Happy Pi day + 1 everyone.
I’ve been personally buried in an avalanche of reading, writing, processing, thinking, sensemaking, and job seeking, so there hasn’t been much activity here at toddsuomela.com.
I just finished writing the following introduction to a paper for my complex systems class. It will give you some idea of what I’ve been thinking about over recent days and weeks.
Collective intelligence, group-think, organizational knowledge, distributed cognition, situated action, and the wisdom of crowds are just some of the many different phrases used to describe the similar phenomenon of people collecting, evaluating, and acting on information as a group. There are many situations when the wisdom or intelligence of a group of people may be greater than the wisdom or intelligence of individuals within the group. James Surowecki describes a number of cases in “The Wisdom of Crowds,” including successful examples of guessing the weight of a cow, the location of a submarine, or the outcome of an election.
A student of complex systems should not be surprised by these phenomenon. One of the central ideas in complexity is emergence. From the work of many individuals arises a whole that is different than its parts. On an individual level ants, the cells of a CA algorithm, or even a human being, may be following a set of simple rules that together lead to collective behavior and collective intelligence.
There are some philosophical concerns raised by the idea of collective intelligence. The traditional philosophic view of intelligence is based on the concept of the individual. It is hard enough to determine what makes an individual intelligent without adding in the intelligence of groups. Is the intelligence of a group just the sum of the intelligences of the group members? How can we explain groups that behave irrationally, such as mobs or committees? These are important caveats to the idea of collective intelligence but they will not be addressed in this paper.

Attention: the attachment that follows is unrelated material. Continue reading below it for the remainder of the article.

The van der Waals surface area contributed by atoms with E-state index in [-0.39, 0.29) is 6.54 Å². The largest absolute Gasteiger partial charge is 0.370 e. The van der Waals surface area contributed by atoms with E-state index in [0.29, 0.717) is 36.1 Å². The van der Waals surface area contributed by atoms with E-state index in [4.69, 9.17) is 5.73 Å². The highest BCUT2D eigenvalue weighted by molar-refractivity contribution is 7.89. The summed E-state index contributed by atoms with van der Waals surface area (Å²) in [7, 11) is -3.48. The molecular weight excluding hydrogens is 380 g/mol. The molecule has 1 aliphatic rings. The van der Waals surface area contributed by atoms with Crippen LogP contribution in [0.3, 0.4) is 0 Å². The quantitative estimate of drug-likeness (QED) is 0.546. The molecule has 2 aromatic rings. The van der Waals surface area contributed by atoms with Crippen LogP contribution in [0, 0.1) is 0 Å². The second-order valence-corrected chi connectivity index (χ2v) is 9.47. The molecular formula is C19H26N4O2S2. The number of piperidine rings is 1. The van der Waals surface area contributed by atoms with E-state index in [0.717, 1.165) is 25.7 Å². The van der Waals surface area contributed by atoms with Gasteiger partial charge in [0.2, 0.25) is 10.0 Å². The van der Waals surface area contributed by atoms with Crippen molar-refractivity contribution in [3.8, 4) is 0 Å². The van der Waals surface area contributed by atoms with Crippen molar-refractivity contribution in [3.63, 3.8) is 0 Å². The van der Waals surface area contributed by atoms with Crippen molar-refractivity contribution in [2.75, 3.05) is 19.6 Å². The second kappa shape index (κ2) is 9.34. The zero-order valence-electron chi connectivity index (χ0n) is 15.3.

Thomas Szuba in “Computing Collective Intelligence” offers the following definition of collective intelligence.
emerges in a social structure of interacting agents or beings, over a certain period, if and only if the weighted sum of problems they can solve together as a social structure is higher during the whole period than the sum of problems weighted in the same way that can be solved by the agents or beings when not interacting.
This operationalizes some of the basic notions of CI: emergence, social structures, increased ability to solve problems. It will be sufficient for the discussion that follows.
In order to narrow the scope of this paper I have chosen to focus on CI at the level of organizations and groups of people. My analysis is based on two different models of groups. The first is proposed by Cohen and Axelrod in “Harnessing Complexity.” The description of groups is borrowed directly from developments in complex adaptive systems theory. The second is taken from “Sensemaking in Organizations” by Karl Weick, which describes the process of sensemaking in organizations. Both theories complement each other very well and offer some interesting suggestions for where a complex systems based approach to CI might go in the future.
Many people have addressed the problem of group information processing by designing software that is frequently called groupware or computer supported cooperative work (CSCW). Grudin identifies eight persistent difficulties encountered by these software projects. The final section of this paper attempts to apply the two models described above, complex adaptive systems (CAS) and sensemaking (SM), to groupware. I hope that this analysis of a concrete problem will improve our understanding of both theories and enable us to act with more wisdom in the future.